It’s not just avocado toast.
A new anecdotal report from the WSJ reveals that Millennials who are buying homes are increasingly choosing adjustable-rate mortgages to get the job done.
While the data isn’t definitive by any stretch, John Walsh, the chairman of a large mortgage lender by the name of Total Mortgage Services, told the publication that interest in 7/1 ARMs jumped 18% from a year ago.
He tells the WSJ that these home buyers aren’t “going to work at GE for the next 30 years,” which explains why they would choose an ARM instead of a fixed-rate mortgage.
In a word, they’re “mobile.” The argument is basically that they won’t be staying in the home for 30 years, and as such won’t be keeping the mortgage very long either.
It Doesn’t Take Long to Outgrow a Home
It’s a pretty safe bet to make because these first-time buyers will likely outgrow their homes within a decade or less, especially if they advance in their careers and increase their purchasing power (and start families).
Of course, that’s the simple way of looking at it. We could have made the same argument about 10 years ago.
Back in 2006, a young home buyer could have (and probably did) take out an ARM because they didn’t plan on staying in their home for more than say five years. Or they just serially refinanced because they could.
But just a few years later, they were essentially trapped in their homes thanks to plummeting home prices.
The lack of home equity meant they couldn’t sell or refinance into a fixed-rate mortgage, so they were stuck with an ARM they never expected to keep past its first adjustment.
Ironically, many of these ARMs actually fell in price (rate) because associated mortgage indexes also sank during the crisis, giving these risky borrowers the surprise gift of a lower monthly payment.
Now it may not go down that way again (let’s hope not), but it easily could turn into a situation where mortgage rates rise significantly during the ARMs initial fixed period.
After the seven years are up on a 7/1 ARM, and the first adjustment takes place, the borrower could see their monthly payment skyrocket (within the initial caps allowed).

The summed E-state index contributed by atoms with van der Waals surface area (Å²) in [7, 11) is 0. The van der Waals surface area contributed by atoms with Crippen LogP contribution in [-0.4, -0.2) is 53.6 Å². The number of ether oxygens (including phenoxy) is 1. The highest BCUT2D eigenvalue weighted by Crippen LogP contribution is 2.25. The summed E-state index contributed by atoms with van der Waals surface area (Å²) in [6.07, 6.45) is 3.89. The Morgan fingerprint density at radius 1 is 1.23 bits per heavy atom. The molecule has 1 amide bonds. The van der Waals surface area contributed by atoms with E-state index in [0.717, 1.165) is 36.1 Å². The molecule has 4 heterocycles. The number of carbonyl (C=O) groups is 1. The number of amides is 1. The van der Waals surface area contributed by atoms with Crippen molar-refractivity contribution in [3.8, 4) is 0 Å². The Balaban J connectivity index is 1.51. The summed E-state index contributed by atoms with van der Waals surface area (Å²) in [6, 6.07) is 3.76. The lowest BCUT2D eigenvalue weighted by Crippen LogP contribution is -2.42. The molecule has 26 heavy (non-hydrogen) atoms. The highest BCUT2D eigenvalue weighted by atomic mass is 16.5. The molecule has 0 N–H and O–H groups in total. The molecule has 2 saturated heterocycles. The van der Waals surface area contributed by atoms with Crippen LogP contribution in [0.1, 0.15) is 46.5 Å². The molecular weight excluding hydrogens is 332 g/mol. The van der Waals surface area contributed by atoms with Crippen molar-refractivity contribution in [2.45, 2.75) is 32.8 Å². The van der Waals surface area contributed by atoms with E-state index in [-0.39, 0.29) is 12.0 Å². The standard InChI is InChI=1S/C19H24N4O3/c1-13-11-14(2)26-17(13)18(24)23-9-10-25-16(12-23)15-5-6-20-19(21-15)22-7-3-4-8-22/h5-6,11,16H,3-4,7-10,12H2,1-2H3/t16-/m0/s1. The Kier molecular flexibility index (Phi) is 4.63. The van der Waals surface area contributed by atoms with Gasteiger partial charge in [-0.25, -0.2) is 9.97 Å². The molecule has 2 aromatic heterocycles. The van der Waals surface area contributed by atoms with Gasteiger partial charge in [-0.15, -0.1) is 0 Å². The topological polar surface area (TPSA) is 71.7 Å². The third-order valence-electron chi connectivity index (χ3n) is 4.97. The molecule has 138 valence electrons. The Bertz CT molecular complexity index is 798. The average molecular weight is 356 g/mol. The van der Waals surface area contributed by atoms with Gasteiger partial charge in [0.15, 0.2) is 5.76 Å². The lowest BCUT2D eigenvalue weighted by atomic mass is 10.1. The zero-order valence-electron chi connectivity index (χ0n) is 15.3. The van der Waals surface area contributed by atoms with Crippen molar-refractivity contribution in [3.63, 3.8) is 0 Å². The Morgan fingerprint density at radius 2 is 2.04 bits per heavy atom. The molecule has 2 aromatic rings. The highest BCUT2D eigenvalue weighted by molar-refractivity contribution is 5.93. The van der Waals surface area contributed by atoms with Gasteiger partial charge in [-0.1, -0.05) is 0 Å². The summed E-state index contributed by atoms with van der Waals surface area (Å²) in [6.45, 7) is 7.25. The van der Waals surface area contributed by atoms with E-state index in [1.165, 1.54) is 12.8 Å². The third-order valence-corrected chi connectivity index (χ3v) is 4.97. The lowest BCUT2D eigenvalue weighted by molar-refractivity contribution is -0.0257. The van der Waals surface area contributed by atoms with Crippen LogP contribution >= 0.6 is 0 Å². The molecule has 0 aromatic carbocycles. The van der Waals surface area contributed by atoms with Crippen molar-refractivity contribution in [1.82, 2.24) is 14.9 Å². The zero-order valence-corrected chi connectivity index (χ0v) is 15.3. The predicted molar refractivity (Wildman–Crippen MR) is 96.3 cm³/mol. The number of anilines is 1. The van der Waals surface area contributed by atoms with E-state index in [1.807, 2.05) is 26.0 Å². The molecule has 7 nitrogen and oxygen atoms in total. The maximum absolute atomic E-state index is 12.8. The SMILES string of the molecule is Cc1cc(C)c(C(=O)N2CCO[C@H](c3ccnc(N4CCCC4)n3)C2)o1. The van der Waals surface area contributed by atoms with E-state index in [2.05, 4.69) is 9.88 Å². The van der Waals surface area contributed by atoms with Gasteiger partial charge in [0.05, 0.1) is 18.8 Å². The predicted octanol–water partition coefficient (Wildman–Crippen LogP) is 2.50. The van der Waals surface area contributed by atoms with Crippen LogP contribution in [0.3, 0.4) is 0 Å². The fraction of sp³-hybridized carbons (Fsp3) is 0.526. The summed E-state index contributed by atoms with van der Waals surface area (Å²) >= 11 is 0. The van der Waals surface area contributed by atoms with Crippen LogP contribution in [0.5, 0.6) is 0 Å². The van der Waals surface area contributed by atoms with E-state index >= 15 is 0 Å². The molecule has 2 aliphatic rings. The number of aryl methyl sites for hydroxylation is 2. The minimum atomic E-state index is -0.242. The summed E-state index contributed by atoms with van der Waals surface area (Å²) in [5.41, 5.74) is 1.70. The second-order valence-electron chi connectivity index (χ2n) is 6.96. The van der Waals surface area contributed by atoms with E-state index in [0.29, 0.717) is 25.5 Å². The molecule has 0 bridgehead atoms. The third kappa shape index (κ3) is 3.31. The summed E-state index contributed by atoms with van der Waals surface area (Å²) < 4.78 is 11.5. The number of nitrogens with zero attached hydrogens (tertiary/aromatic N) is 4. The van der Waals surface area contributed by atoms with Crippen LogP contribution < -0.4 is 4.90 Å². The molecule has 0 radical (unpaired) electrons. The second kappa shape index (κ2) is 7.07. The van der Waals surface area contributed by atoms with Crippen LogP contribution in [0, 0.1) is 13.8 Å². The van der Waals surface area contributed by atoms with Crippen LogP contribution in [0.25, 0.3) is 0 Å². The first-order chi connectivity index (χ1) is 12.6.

At that point, they’d have to weigh their options. They could sell, assuming they had the equity and a new place to go, refinance if rates were attractive, or panic if they were unable to do either.
Still, if such a borrower were saving money for 84 months, and paying down their principal balance faster thanks to a lower interest rate, they’d likely be in a position where they had some good options.
Is an ARM Right for a Young Homeowner?
You can certainly argue yes. As noted, many young buyers don’t stay in their first home. It’s very common for first-timers to move after a few years. Heck, it’s common for everyone to move every five years or so.
If you factor in a rising salary, perhaps thanks to a promotion as the borrower moves up the corporate ladder, the ARM becomes less risky.
But it definitely needs to be given a lot of thought. Every borrower should sit down and try to map out a five-year plan, a 10-year plan, and so on.
An ARM has the ability to save a homeowner lots of money, and because these aren’t their older siblings ARMs, they actually pay down the balance each month and certainly don’t amortize negatively.
Additionally, most are fixed for the first five or seven years, not just the first six months, meaning the borrower will likely never even face an interest rate adjustment.
The other side of the coin is that fixed-rate mortgages are still priced very, very attractively, and not far from record lows. Why not grab one while it’s so cheap?
If the ARM payment doesn’t represent a substantial discount to the fixed-rate option, why bother?
Also, if a young buyer starts in a condo or a starter home, it’s quite possible they could rent it out when they go to buy their next property. Having a really cheap fixed mortgage on that puppy could be a pretty sweet deal for the next three decades.